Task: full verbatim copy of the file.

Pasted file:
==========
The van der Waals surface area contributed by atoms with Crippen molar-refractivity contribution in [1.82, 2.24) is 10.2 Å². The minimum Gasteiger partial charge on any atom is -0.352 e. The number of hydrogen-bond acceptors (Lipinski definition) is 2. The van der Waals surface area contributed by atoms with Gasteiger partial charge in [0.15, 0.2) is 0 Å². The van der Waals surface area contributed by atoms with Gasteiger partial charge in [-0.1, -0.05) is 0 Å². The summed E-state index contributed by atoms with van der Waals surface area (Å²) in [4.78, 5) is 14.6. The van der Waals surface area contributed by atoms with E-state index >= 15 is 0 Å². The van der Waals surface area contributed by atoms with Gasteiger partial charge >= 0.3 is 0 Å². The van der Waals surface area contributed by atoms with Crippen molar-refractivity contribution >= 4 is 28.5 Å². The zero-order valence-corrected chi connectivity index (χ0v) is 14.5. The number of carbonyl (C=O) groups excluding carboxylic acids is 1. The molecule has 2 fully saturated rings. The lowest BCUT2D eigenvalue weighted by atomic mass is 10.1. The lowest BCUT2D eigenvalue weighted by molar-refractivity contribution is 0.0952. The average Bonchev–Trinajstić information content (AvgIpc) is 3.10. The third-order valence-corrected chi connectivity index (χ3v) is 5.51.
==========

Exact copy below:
The van der Waals surface area contributed by atoms with Crippen molar-refractivity contribution in [1.82, 2.24) is 10.2 Å². The minimum Gasteiger partial charge on any atom is -0.352 e. The number of hydrogen-bond acceptors (Lipinski definition) is 2. The van der Waals surface area contributed by atoms with Gasteiger partial charge in [0.15, 0.2) is 0 Å². The van der Waals surface area contributed by atoms with Gasteiger partial charge in [-0.1, -0.05) is 0 Å². The summed E-state index contributed by atoms with van der Waals surface area (Å²) in [4.78, 5) is 14.6. The van der Waals surface area contributed by atoms with E-state index >= 15 is 0 Å². The van der Waals surface area contributed by atoms with Gasteiger partial charge >= 0.3 is 0 Å². The van der Waals surface area contributed by atoms with Crippen molar-refractivity contribution >= 4 is 28.5 Å². The zero-order valence-corrected chi connectivity index (χ0v) is 14.5. The number of carbonyl (C=O) groups excluding carboxylic acids is 1. The molecule has 2 fully saturated rings. The lowest BCUT2D eigenvalue weighted by atomic mass is 10.1. The lowest BCUT2D eigenvalue weighted by molar-refractivity contribution is 0.0952. The average Bonchev–Trinajstić information content (AvgIpc) is 3.10. The third-order valence-corrected chi connectivity index (χ3v) is 5.51.